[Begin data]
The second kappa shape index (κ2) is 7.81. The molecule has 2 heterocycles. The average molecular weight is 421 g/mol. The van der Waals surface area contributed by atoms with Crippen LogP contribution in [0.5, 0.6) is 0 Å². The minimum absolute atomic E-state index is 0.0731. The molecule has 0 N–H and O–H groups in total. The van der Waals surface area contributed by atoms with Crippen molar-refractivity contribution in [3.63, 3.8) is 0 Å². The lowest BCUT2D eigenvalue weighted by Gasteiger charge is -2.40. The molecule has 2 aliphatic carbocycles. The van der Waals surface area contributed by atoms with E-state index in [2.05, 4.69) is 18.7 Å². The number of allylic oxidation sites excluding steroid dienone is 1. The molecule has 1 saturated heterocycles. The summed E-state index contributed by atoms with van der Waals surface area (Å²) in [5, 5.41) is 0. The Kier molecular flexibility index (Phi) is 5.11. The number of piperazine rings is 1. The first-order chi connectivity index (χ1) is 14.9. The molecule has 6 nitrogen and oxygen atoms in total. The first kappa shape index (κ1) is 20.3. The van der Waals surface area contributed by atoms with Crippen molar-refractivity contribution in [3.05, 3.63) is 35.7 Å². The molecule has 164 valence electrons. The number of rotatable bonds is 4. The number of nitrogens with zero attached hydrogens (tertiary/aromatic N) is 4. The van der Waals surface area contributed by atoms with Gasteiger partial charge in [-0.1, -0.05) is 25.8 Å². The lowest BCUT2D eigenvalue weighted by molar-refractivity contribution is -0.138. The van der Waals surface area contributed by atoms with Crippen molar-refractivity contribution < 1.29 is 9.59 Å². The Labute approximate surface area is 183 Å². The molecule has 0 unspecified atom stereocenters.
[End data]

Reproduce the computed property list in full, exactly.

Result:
The second kappa shape index (κ2) is 7.81. The molecule has 2 heterocycles. The average molecular weight is 421 g/mol. The van der Waals surface area contributed by atoms with Crippen LogP contribution in [0.5, 0.6) is 0 Å². The minimum absolute atomic E-state index is 0.0731. The molecule has 0 N–H and O–H groups in total. The van der Waals surface area contributed by atoms with Crippen molar-refractivity contribution in [3.63, 3.8) is 0 Å². The lowest BCUT2D eigenvalue weighted by Gasteiger charge is -2.40. The molecule has 2 aliphatic carbocycles. The van der Waals surface area contributed by atoms with E-state index in [2.05, 4.69) is 18.7 Å². The number of allylic oxidation sites excluding steroid dienone is 1. The molecule has 1 saturated heterocycles. The summed E-state index contributed by atoms with van der Waals surface area (Å²) in [5, 5.41) is 0. The Kier molecular flexibility index (Phi) is 5.11. The number of piperazine rings is 1. The first-order chi connectivity index (χ1) is 14.9. The molecule has 6 nitrogen and oxygen atoms in total. The first kappa shape index (κ1) is 20.3. The van der Waals surface area contributed by atoms with Crippen molar-refractivity contribution in [3.05, 3.63) is 35.7 Å². The molecule has 164 valence electrons. The number of rotatable bonds is 4. The number of nitrogens with zero attached hydrogens (tertiary/aromatic N) is 4. The van der Waals surface area contributed by atoms with Gasteiger partial charge in [-0.1, -0.05) is 25.8 Å². The lowest BCUT2D eigenvalue weighted by molar-refractivity contribution is -0.138. The van der Waals surface area contributed by atoms with Crippen molar-refractivity contribution < 1.29 is 9.59 Å². The Labute approximate surface area is 183 Å². The molecule has 0 unspecified atom stereocenters.